Jack Lazor has put together an overview of some traditional avenues to market for your grain crop, below.

Every producer of grain crops, large or small, ends up selling their harvest in one way or another. Perhaps the easiest and least complicated form of grain marketing is to feed one’s grains to dairy or meat animals. Farm raised livestock are not very fussy and won’t reject a load of grain because of weed seeds or foreign matter. Farm produced livestock rations are easy to formulate. Ration balancing isn’t an exact science. Flexibility in ingredients is possible, because different grains may be substituted for each other.

Until recently, official grain buyers and merchants were not to be found in Vermont. Champlain Valley Milling, across Lake Champlain, in Westport, NY was the nearest purchaser of wheat for its milling operation. There have always been organic feed mills in Pennsylvania looking for grains to manufacture layer and broiler rations. A trucking bill for a 400 mile grain shipment to a distant market is more than most people have wanted to pay. Vermont now has one very active feed mill: Morrison’s Custom Feeds of Barnet, which has been looking for local grain sources. Les Morrison and his son have been building their own grain infrastructure for the past several years. More storage bins, a soybean roaster, and a giant elevator leg have been added to the operation. In the fall of 2009, the Morrisons installed a brand new continuous flow grain dryer and began purchasing wet corn right off the combine at field side. This has been a real service to farmers, since they do the trucking and the drying. Morrisons has also been quite good about buying hard red bread wheat that doesn’t make the grade for human consumption. The livestock feed market is certainly not the most lucrative, but it is less exacting and reliable.

Grain for human consumption is the first choice of most grain growers. Bread and pastry wheat is in the highest demand and the easiest to sell. Markets for large amounts of wheat and other bread grains are limited, except to large milling concerns like Champlain Valley Milling. This is probably not a viable choice for the small to medium sized grower because you are in the commodity market. Standards are exacting, prices lower, and price negotiation is usually part of the game. Some Vermont bakers have their own stone mills and they are constantly looking for high quality wheat. Clean, high quality wheat with good falling numbers and adequate protein is a prerequisite. Operating a farm based flour mill is also another possibility. Freshly ground flour can be sold be sold to bakers, food co-ops, and other outlets. This is certainly another farm enterprise requiring its own infrastructure, but the profits will repay the investment.

Other grains can also be processed on the farm. High quality rye flour made from ergot free rye is a popular item. Corn meal for human consumption can be ground coarsely or finely on the same stone milling machinery as wheat or rye. High test weight, hard textured corn is best for milling. The flint corns and open-pollinated varieties generally make better corn meal than the modern hybrids. Demand for spelt and oat products is off the chart, but these grains need hulling and other processing in order to reach the ordinary consumer. Oats are higher in fat than any other grain, so they must be stabilized with heat by steaming or drum roasting.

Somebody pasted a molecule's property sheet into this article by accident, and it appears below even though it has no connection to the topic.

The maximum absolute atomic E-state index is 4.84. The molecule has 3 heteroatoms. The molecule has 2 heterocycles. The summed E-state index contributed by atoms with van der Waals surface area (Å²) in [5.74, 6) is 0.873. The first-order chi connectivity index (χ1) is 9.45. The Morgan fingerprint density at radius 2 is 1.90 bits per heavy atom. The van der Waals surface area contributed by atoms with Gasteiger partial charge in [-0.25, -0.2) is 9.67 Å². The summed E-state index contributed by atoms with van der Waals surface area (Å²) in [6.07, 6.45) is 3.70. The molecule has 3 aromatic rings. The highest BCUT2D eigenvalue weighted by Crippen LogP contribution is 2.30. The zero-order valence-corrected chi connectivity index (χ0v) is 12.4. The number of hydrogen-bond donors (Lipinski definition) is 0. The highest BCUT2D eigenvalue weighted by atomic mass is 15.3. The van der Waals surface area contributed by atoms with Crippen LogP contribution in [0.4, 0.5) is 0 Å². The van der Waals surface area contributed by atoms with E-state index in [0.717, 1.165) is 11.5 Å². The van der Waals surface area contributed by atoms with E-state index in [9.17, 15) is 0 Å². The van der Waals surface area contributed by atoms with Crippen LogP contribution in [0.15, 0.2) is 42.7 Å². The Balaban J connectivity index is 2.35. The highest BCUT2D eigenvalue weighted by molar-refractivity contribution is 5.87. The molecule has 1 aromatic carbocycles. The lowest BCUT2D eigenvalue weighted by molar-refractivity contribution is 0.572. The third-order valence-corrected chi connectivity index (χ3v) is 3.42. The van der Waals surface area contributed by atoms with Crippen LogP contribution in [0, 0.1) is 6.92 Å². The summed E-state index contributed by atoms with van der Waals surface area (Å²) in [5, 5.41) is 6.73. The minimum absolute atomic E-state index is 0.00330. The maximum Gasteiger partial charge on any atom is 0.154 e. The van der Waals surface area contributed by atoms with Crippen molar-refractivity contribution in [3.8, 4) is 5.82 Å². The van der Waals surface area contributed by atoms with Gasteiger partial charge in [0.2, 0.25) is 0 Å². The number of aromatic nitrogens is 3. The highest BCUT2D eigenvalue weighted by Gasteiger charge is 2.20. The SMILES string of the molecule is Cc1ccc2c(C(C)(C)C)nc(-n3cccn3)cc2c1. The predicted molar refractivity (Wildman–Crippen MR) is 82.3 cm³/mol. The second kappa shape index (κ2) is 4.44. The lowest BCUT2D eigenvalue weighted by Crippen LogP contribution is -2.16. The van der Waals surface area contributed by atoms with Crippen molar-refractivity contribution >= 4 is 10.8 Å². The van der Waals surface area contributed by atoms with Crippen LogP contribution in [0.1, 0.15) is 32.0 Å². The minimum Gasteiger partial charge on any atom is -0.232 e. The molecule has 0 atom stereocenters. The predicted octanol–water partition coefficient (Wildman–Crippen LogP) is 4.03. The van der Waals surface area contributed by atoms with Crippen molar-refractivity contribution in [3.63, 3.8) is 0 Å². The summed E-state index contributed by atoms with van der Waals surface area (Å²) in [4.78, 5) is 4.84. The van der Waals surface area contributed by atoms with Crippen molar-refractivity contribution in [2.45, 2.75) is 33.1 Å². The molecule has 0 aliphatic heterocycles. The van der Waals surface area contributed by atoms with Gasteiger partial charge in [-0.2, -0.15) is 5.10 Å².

Other on-farm enterprises can provide an outlet for homegrown grains. A simple tractor-driven grinder-mixer can be employed to grind corn, soybeans, oats, barley, wheat, and peas into various livestock feeds for cows, pigs, broilers, and laying hens. The recipes are simple and not set in stone. Different “nutri-balancers” and mineral additives are used for each particular grain mix.

A very little considered alternative farm-scale grain processing activity is the growing, cleaning, and marketing of seed. Seed production is not difficult, but requires the following of strict protocol in order to insure varietal purity. The process starts in the field with planting pure seed, isolated from other crops. The combine must be thoroughly cleaned between crops and harvests need to be segregated. Augers and elevators must be cleaned. Cereal crops are definitely the easiest to process. A properly adjusted and outfitted fanning mill is really the only piece of equipment required for basic seed cleaning. A gravity air separator table can be employed as step two in the process. Public varieties of various grains are really the only ones that can be cleaned and sold from the farm. It is very important to check if a particular variety is “PVP”-Plant Variety Protected. Farmers in Vermont want basic seed. There is a very high demand in the spring for seed oats and in the fall for rye.

A diverse and varied approach is probably the best one to take in marketing grains here in the North Country. A mixed farming operation that includes livestock, hay, and grain is probably the best choice for success. This spreads out risk and allows us to dodge the vagaries of the weather. Hay crops can be “seeded down” underneath cereal seedings. The straw stubble left after cereal harvest will catch snow the first winter and protect the tender new hay seeding. Straw from cereal crops can be kept on the farm and used to bed cattle and then in turn to make compost which will nourish the land for future hay and grain crops. Everything fits together in one holistic system. Diversity is our best friend.

For more information and resources on marketing organic grains at premium prices, click here.

There is no reason we can’t extend the CSA (Community Supported Agriculture) model that has been so successful among northeast vegetable farmers.  For a brief how-to see: Developing a Grain CSA, written by the folks at Wheatberry Bakery and Cafe in Amherst, Massachusetts.